Well, really, there was this can of frozen lemonade concentrate. It sat in the back of the freezer, calling out my name. But the weather has been surprisingly cool, for July, so I haven't felt justified in taking up space in the refrigerator with a half-gallon jug of a beverage we'd all just sip at for the next week, so I needed another excuse.

Plus, I hadn't tried anything new in the kitchen since the old fogeys got back from their early summer gadabout, almost two weeks ago.

Needless to say, I needed to bake some lemonade. It was as simple as that.
I found this recipe, not too long ago, and it cried out for a little gluten-free treatment.

The recipe refers to them as moist, and I will give them that, but in using gluten-free flour, no matter what you do, the nature of the cookie is likely to change slightly. There is probably a way to make them gooey and gluten-free at the same time, but today was not the day to spend an extra six hours and five bags of flour trying to find it. We had family coming for supper, and I didn't need to have the kitchen in chaos right before they arrived.

I worked with Pamela's All-Purpose Artisan Blend (bought via the famous largest internet retailer), this time, and it created lovely, tender treats which melted in my mouth. As I work things out, I find I like their flour almost as much as I like King Arthur's Gluten Free…actually, I think I like it more because I don't have to add xanthan gum to make it hold together the way a regular wheat-based flour will. It's already in Pamela's blend. 

Also, slightly less money.

At any rate, these were a lovely, light dessert for the crowd.


Like snowflakes. In July.

They look like dirty little snowballs, but melt like snowflakes. 

Lemonade Snowflakes


For the cookies:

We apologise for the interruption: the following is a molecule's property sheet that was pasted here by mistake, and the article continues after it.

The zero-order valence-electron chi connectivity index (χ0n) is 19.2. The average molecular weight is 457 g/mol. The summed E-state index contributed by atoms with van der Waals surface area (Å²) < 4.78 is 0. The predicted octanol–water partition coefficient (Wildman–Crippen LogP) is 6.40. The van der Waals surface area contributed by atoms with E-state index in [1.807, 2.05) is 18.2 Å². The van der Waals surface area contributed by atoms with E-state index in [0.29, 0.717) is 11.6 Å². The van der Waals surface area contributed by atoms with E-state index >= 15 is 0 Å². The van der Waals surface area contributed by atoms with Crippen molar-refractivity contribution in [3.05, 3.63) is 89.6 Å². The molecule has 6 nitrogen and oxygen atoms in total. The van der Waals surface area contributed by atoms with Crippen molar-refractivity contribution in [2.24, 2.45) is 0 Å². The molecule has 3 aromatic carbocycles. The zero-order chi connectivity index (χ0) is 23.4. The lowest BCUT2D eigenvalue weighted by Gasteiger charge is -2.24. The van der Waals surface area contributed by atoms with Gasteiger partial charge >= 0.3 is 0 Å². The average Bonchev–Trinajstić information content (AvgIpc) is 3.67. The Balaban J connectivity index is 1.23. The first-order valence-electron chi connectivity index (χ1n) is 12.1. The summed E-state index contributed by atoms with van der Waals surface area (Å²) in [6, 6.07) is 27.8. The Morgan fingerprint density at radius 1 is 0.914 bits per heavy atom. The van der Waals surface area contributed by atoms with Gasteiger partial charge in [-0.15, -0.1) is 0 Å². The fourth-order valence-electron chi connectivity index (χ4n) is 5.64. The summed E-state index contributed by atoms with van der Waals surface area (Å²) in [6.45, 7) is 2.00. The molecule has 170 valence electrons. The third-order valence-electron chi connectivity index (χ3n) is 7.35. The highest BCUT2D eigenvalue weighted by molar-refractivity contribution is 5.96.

1 cup butter, softened
1 cup sugar
2 large eggs
3 cups gluten-free all-purpose flour
1 teaspoon baking soda
1/3 cup frozen lemonade concentrate, thawed and strained
Fresh zest of one lemon, finely grated (optional)

For the glaze: 
1/2 cup frozen lemonade concentrate, thawed
fresh zest of 1/2 lemon, finely grated (optional)
sugar for dusting (you can use powdered, colored, or other decorative sugar if you like. I just enjoy the look of frost on the cookie tops, with the plain granulated sugar)


Arrange oven racks near center  of oven.

Preheat oven to 400ยบ F

In a medium or large mixing bowl, cream the butter and sugar until light and fluffy.

Add in eggs, one at a time, beating well after each addition.

In a separate bowl, whisk together the flour and soda.

With mixer at low speed, alternate adding in the flour mixture and the lemonade concentrate, until it is all completely mixed together. You may need to stop the mixer and scrape down the sides of the bowl a couple of times in the process.

Scoop by approximate teaspoonfuls onto an ungreased baking sheet. (I used a #60 portioner – a 2 tsp scoop. If you do the same, be prepared with a bowl of hot water to dip it occasionally, to help the dough release. It will not adversely affect the flavor or texture of the GF cookies.)

Bake for 8 minutes. 

While the cookies are baking, arrange parchment, foil, or other "dribble-catcher" layer beneath your cooling racks.

Remove cookies from oven. Using spatula, transfer cookies from baking sheets to cooling rack.

While they are still warm, brush cookies generously with remaining lemonade concentrate, then dust with sugar. 

May be served warm, or refrigerated for maximum summer lemonade chill effect.

Makes about 70 bite-sized cookies.

I can't imagine who stole that cookie from the back row…she said all innocently.